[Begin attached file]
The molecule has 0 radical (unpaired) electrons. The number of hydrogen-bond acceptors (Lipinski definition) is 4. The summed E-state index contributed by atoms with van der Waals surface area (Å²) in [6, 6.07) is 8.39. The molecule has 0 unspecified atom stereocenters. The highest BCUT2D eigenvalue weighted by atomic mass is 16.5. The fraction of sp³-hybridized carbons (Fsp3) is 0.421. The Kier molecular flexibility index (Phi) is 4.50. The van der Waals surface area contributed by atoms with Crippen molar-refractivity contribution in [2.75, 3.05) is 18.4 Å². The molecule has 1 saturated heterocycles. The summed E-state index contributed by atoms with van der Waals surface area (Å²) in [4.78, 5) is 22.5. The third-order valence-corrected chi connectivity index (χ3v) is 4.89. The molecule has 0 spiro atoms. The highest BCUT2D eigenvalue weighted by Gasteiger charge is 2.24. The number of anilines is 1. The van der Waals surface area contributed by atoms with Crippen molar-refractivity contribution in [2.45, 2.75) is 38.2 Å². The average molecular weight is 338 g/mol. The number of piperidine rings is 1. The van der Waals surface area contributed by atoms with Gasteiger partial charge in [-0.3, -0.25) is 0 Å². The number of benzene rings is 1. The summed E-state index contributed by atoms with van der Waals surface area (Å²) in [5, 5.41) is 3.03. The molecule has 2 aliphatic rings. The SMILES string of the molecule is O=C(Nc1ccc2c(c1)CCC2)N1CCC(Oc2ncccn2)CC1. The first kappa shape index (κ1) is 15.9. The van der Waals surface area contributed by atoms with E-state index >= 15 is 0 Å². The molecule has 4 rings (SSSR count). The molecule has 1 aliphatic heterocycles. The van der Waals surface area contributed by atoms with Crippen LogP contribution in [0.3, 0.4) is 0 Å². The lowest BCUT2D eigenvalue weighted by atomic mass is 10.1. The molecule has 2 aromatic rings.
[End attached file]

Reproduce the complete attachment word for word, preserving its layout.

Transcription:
The molecule has 0 radical (unpaired) electrons. The number of hydrogen-bond acceptors (Lipinski definition) is 4. The summed E-state index contributed by atoms with van der Waals surface area (Å²) in [6, 6.07) is 8.39. The molecule has 0 unspecified atom stereocenters. The highest BCUT2D eigenvalue weighted by atomic mass is 16.5. The fraction of sp³-hybridized carbons (Fsp3) is 0.421. The Kier molecular flexibility index (Phi) is 4.50. The van der Waals surface area contributed by atoms with Crippen molar-refractivity contribution in [2.75, 3.05) is 18.4 Å². The molecule has 1 saturated heterocycles. The summed E-state index contributed by atoms with van der Waals surface area (Å²) in [4.78, 5) is 22.5. The third-order valence-corrected chi connectivity index (χ3v) is 4.89. The molecule has 0 spiro atoms. The highest BCUT2D eigenvalue weighted by Gasteiger charge is 2.24. The number of anilines is 1. The van der Waals surface area contributed by atoms with Crippen molar-refractivity contribution in [2.45, 2.75) is 38.2 Å². The average molecular weight is 338 g/mol. The number of piperidine rings is 1. The van der Waals surface area contributed by atoms with Gasteiger partial charge in [-0.3, -0.25) is 0 Å². The number of benzene rings is 1. The summed E-state index contributed by atoms with van der Waals surface area (Å²) in [5, 5.41) is 3.03. The molecule has 2 aliphatic rings. The SMILES string of the molecule is O=C(Nc1ccc2c(c1)CCC2)N1CCC(Oc2ncccn2)CC1. The first kappa shape index (κ1) is 15.9. The van der Waals surface area contributed by atoms with E-state index >= 15 is 0 Å². The molecule has 4 rings (SSSR count). The molecule has 1 aliphatic heterocycles. The van der Waals surface area contributed by atoms with Crippen LogP contribution in [0.3, 0.4) is 0 Å². The lowest BCUT2D eigenvalue weighted by atomic mass is 10.1. The molecule has 2 aromatic rings.